This part of the globe is currently teetering on the precipice between summer and fall, and it’s prime outdoor season. It’s still warm enough outside for most summer activities, and over the next few weeks the bugs and reptiles will begin their retreat, hunting seasons will start around the country, and tailgating season will be in full swing.
Whether you’re fishing, securing something to the roof of your car, hoisting game, or even hanging Halloween decorations, tying knots is an essential outdoor skill. Unless you spent a good chunk of time in the Scouts or the Navy (or are in a knot-intensive profession), you’re probably limited to granny knots. After all, the adage, “if you can’t tie knots, tie lots” usually gets the job done. But sometimes more finesse is required. Wouldn’t it be nice to know how to string a clothesline that will stay tight, add a loop to an end of rope, or secure a fishing hook so that trout doesn’t swim away, giggling at your inferior line tying skills?
This is a problem I’ve recently encountered as I’ve developed a newfound interest in the outdoors. I’ve always been knot-challenged. I couldn’t tie my shoes until I was eight, and the Boy Scout knot guides I read as a kid confounded me.
There are endless knot resources, but most are flawed. Text descriptions suffer from excessive use of knot jargon (“tie a bend to your bight, but be careful or it could capsize”), pictures show only part of the process, and video demonstrations can be obscured by hands or mediocre camera work. What we need is a database of knots, with variable-speed animated demonstrations, that would let you see the knot from any angle. Fortunately, there’s an app for that: Knots 3D, which is only $0.99 in the App Store and runs on any device using iOS 5.1 or later.
Knots 3D organizes its 94-knot database into usage categories, such as boating, camping, fire & rescue, and fishing, as well by type, such as bends, hitches, lashings, and loops. There is also a complete list of knots, arranged alphabetically, knots recently added to the app, and those you’ve denoted as favorites.
When you tap a knot, you see a 3D animation of the knot being tied, along with an encyclopedic amount of information about the knot, including usage advice, historical information, other names, related knots, and even the structure of the knot, including its weaknesses.
The text can be useful, but the main attraction is the animated 3D rendering of the knot. By default, the animation runs too quickly to see individual steps, but a slider lets you adjust the speed of the animation. You can also slide a finger across the animation to step through each frame. At the bottom of the screen sit four buttons, from left to right, that enable you to flip the animation (so you can see it upside down), rotate the knot, replay the animation, and fill the screen with the knot, hiding the text. In the upper-right is a heart button, which adds the knot to your favorites.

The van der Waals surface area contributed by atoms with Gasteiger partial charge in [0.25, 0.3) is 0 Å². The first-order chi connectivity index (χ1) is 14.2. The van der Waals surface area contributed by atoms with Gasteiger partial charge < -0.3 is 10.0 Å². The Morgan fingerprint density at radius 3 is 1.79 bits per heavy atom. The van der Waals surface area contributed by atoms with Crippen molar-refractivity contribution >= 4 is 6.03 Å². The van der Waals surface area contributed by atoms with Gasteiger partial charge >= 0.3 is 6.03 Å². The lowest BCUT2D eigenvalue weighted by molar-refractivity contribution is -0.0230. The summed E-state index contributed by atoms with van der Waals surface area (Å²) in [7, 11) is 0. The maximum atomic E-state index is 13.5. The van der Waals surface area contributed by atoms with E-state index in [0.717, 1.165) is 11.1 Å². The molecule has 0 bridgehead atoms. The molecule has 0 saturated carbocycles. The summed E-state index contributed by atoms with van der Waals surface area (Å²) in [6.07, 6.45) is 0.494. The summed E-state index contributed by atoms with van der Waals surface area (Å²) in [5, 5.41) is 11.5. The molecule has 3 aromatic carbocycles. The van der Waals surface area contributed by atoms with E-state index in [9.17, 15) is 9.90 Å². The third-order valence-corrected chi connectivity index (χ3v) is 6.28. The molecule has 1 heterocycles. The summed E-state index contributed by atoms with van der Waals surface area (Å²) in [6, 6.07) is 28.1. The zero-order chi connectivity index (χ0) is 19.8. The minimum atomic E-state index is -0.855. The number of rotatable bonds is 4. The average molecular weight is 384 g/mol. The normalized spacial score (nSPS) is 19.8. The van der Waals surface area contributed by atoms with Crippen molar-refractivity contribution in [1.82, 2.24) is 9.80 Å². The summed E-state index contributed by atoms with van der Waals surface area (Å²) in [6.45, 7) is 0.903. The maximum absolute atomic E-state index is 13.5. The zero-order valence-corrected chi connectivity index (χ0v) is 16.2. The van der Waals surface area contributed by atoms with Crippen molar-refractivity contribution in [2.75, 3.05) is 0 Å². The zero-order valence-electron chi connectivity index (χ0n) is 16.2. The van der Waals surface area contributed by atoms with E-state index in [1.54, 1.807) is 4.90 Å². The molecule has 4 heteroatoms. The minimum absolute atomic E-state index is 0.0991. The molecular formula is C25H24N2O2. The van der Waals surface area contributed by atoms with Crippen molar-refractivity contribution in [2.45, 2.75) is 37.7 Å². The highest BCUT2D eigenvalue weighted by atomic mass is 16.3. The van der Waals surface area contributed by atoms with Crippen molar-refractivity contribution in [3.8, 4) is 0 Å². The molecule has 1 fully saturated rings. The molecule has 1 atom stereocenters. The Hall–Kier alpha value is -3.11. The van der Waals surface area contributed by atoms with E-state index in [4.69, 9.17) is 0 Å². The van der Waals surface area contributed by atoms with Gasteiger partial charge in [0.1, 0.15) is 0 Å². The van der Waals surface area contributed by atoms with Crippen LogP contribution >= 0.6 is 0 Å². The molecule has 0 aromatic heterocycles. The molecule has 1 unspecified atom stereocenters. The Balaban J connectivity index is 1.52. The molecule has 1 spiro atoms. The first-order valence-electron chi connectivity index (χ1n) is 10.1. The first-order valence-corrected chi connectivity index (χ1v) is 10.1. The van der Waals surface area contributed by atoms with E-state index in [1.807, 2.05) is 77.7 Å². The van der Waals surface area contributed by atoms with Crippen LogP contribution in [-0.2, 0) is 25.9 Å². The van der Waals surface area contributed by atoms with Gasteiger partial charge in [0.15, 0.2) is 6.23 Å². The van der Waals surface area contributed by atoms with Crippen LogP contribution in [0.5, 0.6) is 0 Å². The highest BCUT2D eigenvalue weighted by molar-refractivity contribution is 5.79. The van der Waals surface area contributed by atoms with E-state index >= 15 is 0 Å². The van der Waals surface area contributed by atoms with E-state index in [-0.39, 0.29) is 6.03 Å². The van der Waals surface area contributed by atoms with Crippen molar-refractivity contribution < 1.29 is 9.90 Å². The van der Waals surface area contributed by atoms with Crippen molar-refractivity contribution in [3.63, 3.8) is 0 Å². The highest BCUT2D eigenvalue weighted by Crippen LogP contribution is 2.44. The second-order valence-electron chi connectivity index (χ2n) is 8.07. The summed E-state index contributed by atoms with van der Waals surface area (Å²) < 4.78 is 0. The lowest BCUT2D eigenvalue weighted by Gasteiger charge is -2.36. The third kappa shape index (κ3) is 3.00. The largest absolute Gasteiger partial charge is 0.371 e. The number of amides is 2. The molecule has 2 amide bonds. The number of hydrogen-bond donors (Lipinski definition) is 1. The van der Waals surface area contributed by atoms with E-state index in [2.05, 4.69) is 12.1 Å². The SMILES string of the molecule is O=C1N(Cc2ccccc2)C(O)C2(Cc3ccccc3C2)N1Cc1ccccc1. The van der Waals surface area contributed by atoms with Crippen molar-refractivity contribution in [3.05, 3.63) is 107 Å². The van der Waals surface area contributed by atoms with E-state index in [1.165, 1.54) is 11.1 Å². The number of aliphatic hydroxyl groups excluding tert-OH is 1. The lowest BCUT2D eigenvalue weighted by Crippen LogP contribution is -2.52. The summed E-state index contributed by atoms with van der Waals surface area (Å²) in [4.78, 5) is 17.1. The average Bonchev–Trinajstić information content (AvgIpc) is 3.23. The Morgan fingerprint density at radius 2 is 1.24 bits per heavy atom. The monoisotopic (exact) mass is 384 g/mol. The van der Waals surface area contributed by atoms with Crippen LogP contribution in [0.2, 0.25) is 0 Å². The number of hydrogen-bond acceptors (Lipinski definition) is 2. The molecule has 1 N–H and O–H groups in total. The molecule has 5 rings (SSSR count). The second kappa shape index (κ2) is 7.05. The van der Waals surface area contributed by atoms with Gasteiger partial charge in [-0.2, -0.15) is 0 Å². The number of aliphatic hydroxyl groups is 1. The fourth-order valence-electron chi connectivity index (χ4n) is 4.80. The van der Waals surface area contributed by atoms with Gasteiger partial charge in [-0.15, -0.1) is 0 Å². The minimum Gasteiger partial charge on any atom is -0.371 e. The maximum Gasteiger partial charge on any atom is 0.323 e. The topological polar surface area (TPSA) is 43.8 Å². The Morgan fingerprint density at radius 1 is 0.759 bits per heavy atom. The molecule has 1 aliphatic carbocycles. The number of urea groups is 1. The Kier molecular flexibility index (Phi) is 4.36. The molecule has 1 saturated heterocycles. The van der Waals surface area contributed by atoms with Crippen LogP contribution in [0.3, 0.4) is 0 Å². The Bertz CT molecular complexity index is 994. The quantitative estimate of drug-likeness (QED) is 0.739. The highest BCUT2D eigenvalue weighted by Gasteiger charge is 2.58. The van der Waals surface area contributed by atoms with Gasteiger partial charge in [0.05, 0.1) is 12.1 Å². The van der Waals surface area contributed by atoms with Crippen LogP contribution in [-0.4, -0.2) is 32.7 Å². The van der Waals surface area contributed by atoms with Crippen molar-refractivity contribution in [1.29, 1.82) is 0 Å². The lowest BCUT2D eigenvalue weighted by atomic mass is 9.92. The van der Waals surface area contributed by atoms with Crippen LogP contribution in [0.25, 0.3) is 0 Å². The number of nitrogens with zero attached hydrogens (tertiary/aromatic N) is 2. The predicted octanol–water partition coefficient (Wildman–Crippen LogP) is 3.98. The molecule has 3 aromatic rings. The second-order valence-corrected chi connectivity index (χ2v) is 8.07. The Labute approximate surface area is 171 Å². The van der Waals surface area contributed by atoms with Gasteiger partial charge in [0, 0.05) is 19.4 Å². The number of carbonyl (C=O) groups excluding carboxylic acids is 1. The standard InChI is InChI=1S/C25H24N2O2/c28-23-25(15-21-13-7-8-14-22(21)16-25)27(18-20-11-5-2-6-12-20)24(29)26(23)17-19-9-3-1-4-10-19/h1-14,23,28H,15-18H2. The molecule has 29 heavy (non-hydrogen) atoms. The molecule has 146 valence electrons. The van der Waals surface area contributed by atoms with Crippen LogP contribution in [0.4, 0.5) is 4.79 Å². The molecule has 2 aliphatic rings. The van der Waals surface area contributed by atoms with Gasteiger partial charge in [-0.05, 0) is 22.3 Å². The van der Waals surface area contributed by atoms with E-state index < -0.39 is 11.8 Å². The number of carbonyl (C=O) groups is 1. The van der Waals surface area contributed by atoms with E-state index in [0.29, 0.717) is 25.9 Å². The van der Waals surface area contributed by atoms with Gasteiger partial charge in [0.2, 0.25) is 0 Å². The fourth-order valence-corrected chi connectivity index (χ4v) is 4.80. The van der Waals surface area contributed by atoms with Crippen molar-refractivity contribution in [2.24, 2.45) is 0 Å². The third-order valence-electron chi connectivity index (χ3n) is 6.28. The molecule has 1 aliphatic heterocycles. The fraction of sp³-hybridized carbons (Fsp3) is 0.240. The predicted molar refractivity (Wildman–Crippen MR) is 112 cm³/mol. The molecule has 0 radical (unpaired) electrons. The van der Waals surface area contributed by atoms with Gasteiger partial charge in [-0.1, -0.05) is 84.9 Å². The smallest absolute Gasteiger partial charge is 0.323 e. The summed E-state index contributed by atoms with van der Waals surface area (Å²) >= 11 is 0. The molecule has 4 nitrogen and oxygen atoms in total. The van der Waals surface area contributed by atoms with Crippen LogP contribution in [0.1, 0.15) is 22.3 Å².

So which knots should you check out first and potentially save as favorites? Here are a few I’ve found to be particularly handy, yet easy to learn:
- Bowline: Known as the king of the knots, the bowline forms a fixed loop at the end of a line, and is easy to tie and untie. The drawback is that without sufficient tension, it can potentially come loose. It’s commonly used in boating and rescue.
- Figure Eight Loop: A simple method for making a fixed loop at the end of a line, the figure eight loop is stronger than the bowline, but can become difficult to untie after being under load. It’s often used in climbing and spelunking.
Single Rope Braid: Handy for making bracelets, or for dads who desperately need help learning how to braid their daughters’ hair.
Sheet Bend: Considered to be an essential knot, the sheet bend is intended to join two lines of unequal size (think attaching a fishing line to a rope), but works just as well for similarly sized lines. In a pinch, you could use sheet bends to construct a net.
Two Half Hitches: Need to tie a rope around something? Using two half hitches is an easy, secure way to do so.
Taut Line Hitch: If two half hitches are attractive, but you need to also be able to adjust the tension of the rope, the taut line hitch is ideal. Once you have it mastered, the more advanced trucker’s hitch does an even better job.
Now you have six useful, easy-to-learn knots, but what should you tie them with? Different applications require different types of rope, but it’s hard to go wrong with 550 paracord, which is the duct tape of cordage and a favorite of outdoorsy types. It’s cheap, it’s light, it’s tough, and it’s versatile. Paracord has been used to repair the Hubble Space Telescope, make bullwhips, weave belts, build shelters, and of course, to suspend parachutes (the picture below is a rope I twisted together from paracord). In a pinch, the core can be stripped out for sewing thread or fishing line. The only thing I dislike about it is that it unravels easily, so you need a sharp knife to cut it cleanly, and something to melt the ends together, like a match or a lighter.
As someone who has been knot-challenged his whole life, Knots 3D has been an invaluable learning aid, and is a handy app to keep on your iPhone. Learning knots may not be fun in and of itself, but what you can do with them opens endless possibilities. So spend $5 on some paracord, download Knots 3D for $0.99, and start practicing. If Knots 3D can teach me to tie knots, then it can teach anyone.